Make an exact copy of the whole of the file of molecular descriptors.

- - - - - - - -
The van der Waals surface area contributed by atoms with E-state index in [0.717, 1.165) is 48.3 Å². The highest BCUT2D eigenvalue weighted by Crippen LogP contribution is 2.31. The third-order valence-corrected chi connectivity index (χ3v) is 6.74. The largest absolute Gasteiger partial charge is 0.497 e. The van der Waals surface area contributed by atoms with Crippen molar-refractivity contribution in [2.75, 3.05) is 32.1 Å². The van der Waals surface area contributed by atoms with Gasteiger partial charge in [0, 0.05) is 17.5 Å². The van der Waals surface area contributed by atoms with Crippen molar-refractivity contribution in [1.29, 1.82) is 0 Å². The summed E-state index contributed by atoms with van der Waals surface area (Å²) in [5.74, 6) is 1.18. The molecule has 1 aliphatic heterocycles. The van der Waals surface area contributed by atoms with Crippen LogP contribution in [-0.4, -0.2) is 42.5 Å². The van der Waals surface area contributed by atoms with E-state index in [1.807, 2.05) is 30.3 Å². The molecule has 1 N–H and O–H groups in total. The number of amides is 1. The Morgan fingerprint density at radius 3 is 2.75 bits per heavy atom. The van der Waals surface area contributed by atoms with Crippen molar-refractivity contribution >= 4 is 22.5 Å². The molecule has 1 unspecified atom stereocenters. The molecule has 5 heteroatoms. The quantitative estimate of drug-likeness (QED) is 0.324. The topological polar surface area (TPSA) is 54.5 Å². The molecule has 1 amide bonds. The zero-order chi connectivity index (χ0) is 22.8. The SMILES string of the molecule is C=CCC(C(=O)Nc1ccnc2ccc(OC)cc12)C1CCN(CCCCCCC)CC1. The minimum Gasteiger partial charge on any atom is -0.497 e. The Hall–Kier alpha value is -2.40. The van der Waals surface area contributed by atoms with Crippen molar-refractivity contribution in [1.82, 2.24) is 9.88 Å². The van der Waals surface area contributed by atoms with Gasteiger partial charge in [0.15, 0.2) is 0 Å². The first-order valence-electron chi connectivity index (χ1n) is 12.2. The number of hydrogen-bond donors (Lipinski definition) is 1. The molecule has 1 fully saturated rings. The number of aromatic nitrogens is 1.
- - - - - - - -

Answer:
The van der Waals surface area contributed by atoms with E-state index in [0.717, 1.165) is 48.3 Å². The highest BCUT2D eigenvalue weighted by Crippen LogP contribution is 2.31. The third-order valence-corrected chi connectivity index (χ3v) is 6.74. The largest absolute Gasteiger partial charge is 0.497 e. The van der Waals surface area contributed by atoms with Crippen molar-refractivity contribution in [2.75, 3.05) is 32.1 Å². The van der Waals surface area contributed by atoms with Gasteiger partial charge in [0, 0.05) is 17.5 Å². The van der Waals surface area contributed by atoms with Crippen molar-refractivity contribution in [1.29, 1.82) is 0 Å². The summed E-state index contributed by atoms with van der Waals surface area (Å²) in [5.74, 6) is 1.18. The molecule has 1 aliphatic heterocycles. The van der Waals surface area contributed by atoms with Crippen LogP contribution in [-0.4, -0.2) is 42.5 Å². The van der Waals surface area contributed by atoms with E-state index in [1.807, 2.05) is 30.3 Å². The molecule has 1 N–H and O–H groups in total. The number of amides is 1. The Morgan fingerprint density at radius 3 is 2.75 bits per heavy atom. The van der Waals surface area contributed by atoms with Crippen molar-refractivity contribution >= 4 is 22.5 Å². The molecule has 1 unspecified atom stereocenters. The molecule has 5 heteroatoms. The quantitative estimate of drug-likeness (QED) is 0.324. The topological polar surface area (TPSA) is 54.5 Å². The molecule has 1 amide bonds. The zero-order chi connectivity index (χ0) is 22.8. The SMILES string of the molecule is C=CCC(C(=O)Nc1ccnc2ccc(OC)cc12)C1CCN(CCCCCCC)CC1. The minimum Gasteiger partial charge on any atom is -0.497 e. The Hall–Kier alpha value is -2.40. The van der Waals surface area contributed by atoms with Crippen molar-refractivity contribution in [1.82, 2.24) is 9.88 Å². The van der Waals surface area contributed by atoms with Gasteiger partial charge in [0.15, 0.2) is 0 Å². The first-order valence-electron chi connectivity index (χ1n) is 12.2. The number of hydrogen-bond donors (Lipinski definition) is 1. The molecule has 1 fully saturated rings. The number of aromatic nitrogens is 1.